As bookbinders we straddle the line between seamstress and surgeon, fabrication and triage. Whether we are tasked with giving birth to new books or in the rehabilitation of the tired and broken, our trade is governed by our understanding of their construction and the methodic choreography of that process between our hands, our tools, and our materials.
Along with 28 other book artists, I was asked to create a piece for “Micrographia: Book Art Responses to Early Modern Scientific Books” an exhibit in conjunction to the symposium "Scientific Books and Their Makers" at the University of Iowa in Iowa City in October, 2015. Each artist was asked to create a piece in response to an early scientific text in which the invention of the microscope was instrumental in its content and creation. I was assigned a study of anatomical dissection completed in 1685 by Dutch anatomist Govard Bidloo with illustrations by Gerard de Lairesse. As I am unable to read neither Latin nor Dutch, my attention naturally gravitated to the illustrations.
While studying Gerard de Lairesse’s renderings I was struck with a familiarity similar to how we as bookbinders document our own work today. The illustrations in Anatomia not only accurately identify the subject matter in microscopic detail, but they also serve as somewhat of a manual of practice, as if by viewing the illustrations alone one could conceivably explore the human body.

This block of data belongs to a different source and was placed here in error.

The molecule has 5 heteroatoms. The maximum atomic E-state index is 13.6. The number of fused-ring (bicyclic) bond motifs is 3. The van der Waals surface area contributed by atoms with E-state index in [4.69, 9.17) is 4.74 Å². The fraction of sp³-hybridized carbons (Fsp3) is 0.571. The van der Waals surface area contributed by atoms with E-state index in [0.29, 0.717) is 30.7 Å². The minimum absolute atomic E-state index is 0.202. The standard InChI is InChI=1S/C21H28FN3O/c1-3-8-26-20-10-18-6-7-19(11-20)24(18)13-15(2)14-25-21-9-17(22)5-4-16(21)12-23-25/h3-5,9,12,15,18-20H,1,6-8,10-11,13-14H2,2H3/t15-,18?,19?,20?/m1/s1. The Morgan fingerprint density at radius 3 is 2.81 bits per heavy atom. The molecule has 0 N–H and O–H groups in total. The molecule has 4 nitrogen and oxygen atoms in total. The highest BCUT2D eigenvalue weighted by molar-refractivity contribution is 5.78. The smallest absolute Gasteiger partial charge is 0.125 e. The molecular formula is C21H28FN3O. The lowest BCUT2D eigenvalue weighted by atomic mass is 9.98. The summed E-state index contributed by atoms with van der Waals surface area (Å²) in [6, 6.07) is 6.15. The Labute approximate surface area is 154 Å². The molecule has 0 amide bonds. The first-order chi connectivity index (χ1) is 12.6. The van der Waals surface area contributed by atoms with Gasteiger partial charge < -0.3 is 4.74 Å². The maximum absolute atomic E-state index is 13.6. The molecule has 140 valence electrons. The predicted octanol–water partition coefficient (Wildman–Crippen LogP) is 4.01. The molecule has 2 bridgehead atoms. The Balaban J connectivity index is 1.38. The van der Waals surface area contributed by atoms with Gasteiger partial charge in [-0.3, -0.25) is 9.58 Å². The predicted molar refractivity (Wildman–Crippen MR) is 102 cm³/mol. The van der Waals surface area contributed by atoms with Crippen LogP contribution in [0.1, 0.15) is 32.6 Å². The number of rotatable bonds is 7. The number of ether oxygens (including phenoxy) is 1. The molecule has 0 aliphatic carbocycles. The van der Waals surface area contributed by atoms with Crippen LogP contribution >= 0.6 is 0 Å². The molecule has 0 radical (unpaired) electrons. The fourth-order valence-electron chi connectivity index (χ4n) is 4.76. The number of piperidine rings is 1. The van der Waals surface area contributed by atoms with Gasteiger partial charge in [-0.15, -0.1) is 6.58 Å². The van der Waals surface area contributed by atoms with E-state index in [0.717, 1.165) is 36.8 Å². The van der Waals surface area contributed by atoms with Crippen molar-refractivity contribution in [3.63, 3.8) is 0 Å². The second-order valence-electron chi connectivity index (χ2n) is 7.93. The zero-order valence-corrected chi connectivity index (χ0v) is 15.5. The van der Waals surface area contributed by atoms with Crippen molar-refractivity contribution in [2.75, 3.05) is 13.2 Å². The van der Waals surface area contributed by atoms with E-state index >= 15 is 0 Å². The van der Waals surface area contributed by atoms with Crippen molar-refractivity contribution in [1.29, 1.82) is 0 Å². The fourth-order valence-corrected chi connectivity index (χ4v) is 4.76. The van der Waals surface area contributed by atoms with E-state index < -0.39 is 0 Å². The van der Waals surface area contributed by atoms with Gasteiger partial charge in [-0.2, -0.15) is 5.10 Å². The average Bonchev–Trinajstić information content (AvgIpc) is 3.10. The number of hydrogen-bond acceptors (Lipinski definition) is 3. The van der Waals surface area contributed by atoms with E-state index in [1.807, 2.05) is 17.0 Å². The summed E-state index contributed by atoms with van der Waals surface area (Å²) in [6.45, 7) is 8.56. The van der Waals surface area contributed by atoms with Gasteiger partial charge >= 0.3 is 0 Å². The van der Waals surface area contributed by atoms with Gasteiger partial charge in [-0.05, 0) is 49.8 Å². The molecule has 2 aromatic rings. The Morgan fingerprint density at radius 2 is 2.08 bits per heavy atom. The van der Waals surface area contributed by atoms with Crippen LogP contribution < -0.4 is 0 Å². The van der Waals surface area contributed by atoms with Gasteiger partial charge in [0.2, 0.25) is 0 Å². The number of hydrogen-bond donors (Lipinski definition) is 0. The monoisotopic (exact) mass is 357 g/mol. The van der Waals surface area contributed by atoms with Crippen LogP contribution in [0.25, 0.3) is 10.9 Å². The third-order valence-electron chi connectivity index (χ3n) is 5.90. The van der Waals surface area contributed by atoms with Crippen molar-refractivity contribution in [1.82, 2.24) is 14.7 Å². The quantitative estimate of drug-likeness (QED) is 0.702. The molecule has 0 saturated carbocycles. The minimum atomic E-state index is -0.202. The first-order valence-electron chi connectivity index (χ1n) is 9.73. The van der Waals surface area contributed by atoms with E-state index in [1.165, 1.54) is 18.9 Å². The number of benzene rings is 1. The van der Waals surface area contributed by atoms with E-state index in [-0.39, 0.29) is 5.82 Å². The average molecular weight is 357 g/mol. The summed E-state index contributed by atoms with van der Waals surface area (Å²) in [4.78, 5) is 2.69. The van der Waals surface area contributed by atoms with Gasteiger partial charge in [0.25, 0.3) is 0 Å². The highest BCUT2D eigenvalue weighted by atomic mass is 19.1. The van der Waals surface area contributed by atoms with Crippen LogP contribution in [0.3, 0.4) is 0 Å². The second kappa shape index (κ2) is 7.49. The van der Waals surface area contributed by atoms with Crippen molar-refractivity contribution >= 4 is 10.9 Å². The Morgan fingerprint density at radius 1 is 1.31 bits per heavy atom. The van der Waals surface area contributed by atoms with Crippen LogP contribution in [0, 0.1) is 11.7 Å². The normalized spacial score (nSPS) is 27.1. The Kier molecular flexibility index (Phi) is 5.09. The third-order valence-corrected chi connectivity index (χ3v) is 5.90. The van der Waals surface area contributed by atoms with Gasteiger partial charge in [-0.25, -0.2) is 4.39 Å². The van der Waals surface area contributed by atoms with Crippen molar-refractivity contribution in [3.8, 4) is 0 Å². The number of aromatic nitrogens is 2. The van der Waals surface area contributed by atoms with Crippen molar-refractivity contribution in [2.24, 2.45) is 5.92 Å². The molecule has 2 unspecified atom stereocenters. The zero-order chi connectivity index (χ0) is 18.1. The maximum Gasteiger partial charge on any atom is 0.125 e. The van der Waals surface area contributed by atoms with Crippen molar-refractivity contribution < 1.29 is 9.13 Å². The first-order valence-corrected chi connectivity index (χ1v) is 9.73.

Less of a sterile presentation of parts and more of an “as you were dissecting” manner, the illustrator shows the process of dissection in stages. The tools, working surfaces, and drapes garner just as much reverence as the body itself. The body is often strategically posed. The restraints, pins, probes, and sutures are all presented with as much attention to detail as any tissue sample showing not only respect for the subject, but it also demonstrates pride in the process and craftsmanship of anatomical dissection.
Books are occasionally depicted as props, used to support severed limbs or flayed layers of tissue. While is unlikely that the anatomist used a finely bound tome in such a manner in the anatomical theatre the symbolism of the books in this case not only points to knowledge, it is also a possible acknowledgement of one’s forbearers and their contribution to the trade.
Bookbinders, like anatomists, are people of tools, of process, and of materials. Our trade is consumed not only with the “how” but also in the “why” of our craft. To every bookbinder and books artist, the “what” is just as varied as we are, and the “who” includes not only ourselves, but extends also to our instructors, our histories, our consumers, and our readers.
*All leaves in this post from Bidloo’s Anatomia are from the digitized copy provided by the United Stated National Library of Medicine. Images have been color corrected for clarity. https://www.nlm.nih.gov/exhibition/historicalanatomies/bidloo_home.html